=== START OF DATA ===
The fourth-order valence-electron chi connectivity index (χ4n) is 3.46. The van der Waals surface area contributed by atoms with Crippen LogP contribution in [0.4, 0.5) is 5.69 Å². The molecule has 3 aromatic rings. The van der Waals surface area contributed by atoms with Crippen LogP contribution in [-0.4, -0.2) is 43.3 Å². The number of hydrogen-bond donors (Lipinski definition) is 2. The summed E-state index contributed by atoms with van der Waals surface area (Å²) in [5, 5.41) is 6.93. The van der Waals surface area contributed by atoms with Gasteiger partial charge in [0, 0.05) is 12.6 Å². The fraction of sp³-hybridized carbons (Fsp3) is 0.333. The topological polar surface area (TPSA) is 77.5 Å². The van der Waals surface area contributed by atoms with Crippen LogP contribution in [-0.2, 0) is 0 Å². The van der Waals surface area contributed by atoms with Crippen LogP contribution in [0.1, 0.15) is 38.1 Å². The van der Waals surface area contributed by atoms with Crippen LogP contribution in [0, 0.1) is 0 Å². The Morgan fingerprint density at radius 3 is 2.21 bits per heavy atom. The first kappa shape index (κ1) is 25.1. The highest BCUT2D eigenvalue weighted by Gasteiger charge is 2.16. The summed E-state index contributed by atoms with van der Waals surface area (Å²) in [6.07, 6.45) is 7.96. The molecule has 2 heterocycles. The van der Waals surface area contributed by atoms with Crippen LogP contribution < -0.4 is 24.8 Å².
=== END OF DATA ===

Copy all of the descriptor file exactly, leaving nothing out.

The fourth-order valence-electron chi connectivity index (χ4n) is 3.46. The van der Waals surface area contributed by atoms with Crippen LogP contribution in [0.4, 0.5) is 5.69 Å². The molecule has 3 aromatic rings. The van der Waals surface area contributed by atoms with Crippen LogP contribution in [-0.4, -0.2) is 43.3 Å². The number of hydrogen-bond donors (Lipinski definition) is 2. The summed E-state index contributed by atoms with van der Waals surface area (Å²) in [5, 5.41) is 6.93. The van der Waals surface area contributed by atoms with Gasteiger partial charge in [0, 0.05) is 12.6 Å². The fraction of sp³-hybridized carbons (Fsp3) is 0.333. The topological polar surface area (TPSA) is 77.5 Å². The van der Waals surface area contributed by atoms with Crippen LogP contribution in [-0.2, 0) is 0 Å². The van der Waals surface area contributed by atoms with Crippen LogP contribution in [0.1, 0.15) is 38.1 Å². The van der Waals surface area contributed by atoms with Crippen LogP contribution in [0, 0.1) is 0 Å². The Morgan fingerprint density at radius 3 is 2.21 bits per heavy atom. The first kappa shape index (κ1) is 25.1. The highest BCUT2D eigenvalue weighted by Gasteiger charge is 2.16. The summed E-state index contributed by atoms with van der Waals surface area (Å²) in [6.07, 6.45) is 7.96. The molecule has 2 heterocycles. The van der Waals surface area contributed by atoms with Crippen LogP contribution < -0.4 is 24.8 Å².